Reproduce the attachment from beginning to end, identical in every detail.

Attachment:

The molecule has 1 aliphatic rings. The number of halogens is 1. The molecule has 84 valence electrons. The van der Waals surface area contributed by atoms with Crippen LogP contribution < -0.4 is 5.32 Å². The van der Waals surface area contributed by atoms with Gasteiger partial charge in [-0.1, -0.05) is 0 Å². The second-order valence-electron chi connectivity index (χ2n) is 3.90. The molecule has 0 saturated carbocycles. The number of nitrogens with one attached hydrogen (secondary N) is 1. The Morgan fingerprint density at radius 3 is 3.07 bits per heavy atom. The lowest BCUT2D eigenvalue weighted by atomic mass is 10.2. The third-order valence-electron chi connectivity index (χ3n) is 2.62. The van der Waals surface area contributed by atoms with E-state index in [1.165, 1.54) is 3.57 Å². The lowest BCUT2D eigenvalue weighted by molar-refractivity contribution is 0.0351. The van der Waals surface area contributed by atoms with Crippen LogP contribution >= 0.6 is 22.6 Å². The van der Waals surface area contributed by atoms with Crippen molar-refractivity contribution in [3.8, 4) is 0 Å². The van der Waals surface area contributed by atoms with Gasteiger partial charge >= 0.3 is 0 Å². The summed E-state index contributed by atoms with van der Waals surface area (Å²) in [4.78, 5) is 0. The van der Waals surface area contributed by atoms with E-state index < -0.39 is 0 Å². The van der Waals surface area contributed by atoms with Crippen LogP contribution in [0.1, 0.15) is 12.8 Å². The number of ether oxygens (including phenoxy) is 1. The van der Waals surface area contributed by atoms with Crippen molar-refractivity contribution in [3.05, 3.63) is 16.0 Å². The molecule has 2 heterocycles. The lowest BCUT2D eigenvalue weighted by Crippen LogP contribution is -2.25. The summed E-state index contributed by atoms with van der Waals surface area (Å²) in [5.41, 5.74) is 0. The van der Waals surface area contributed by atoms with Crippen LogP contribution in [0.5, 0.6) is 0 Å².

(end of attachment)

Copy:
The molecule has 1 aliphatic rings. The number of halogens is 1. The molecule has 84 valence electrons. The van der Waals surface area contributed by atoms with Crippen LogP contribution < -0.4 is 5.32 Å². The van der Waals surface area contributed by atoms with Gasteiger partial charge in [-0.1, -0.05) is 0 Å². The second-order valence-electron chi connectivity index (χ2n) is 3.90. The molecule has 0 saturated carbocycles. The number of nitrogens with one attached hydrogen (secondary N) is 1. The Morgan fingerprint density at radius 3 is 3.07 bits per heavy atom. The lowest BCUT2D eigenvalue weighted by atomic mass is 10.2. The third-order valence-electron chi connectivity index (χ3n) is 2.62. The van der Waals surface area contributed by atoms with E-state index in [1.165, 1.54) is 3.57 Å². The lowest BCUT2D eigenvalue weighted by molar-refractivity contribution is 0.0351. The van der Waals surface area contributed by atoms with Crippen LogP contribution >= 0.6 is 22.6 Å². The van der Waals surface area contributed by atoms with Crippen molar-refractivity contribution in [3.8, 4) is 0 Å². The van der Waals surface area contributed by atoms with Gasteiger partial charge >= 0.3 is 0 Å². The summed E-state index contributed by atoms with van der Waals surface area (Å²) in [4.78, 5) is 0. The van der Waals surface area contributed by atoms with E-state index < -0.39 is 0 Å². The van der Waals surface area contributed by atoms with Crippen LogP contribution in [0.1, 0.15) is 12.8 Å². The number of ether oxygens (including phenoxy) is 1. The van der Waals surface area contributed by atoms with Crippen molar-refractivity contribution in [3.05, 3.63) is 16.0 Å². The molecule has 2 heterocycles. The lowest BCUT2D eigenvalue weighted by Crippen LogP contribution is -2.25. The summed E-state index contributed by atoms with van der Waals surface area (Å²) in [5.41, 5.74) is 0. The van der Waals surface area contributed by atoms with Crippen LogP contribution in [0.5, 0.6) is 0 Å².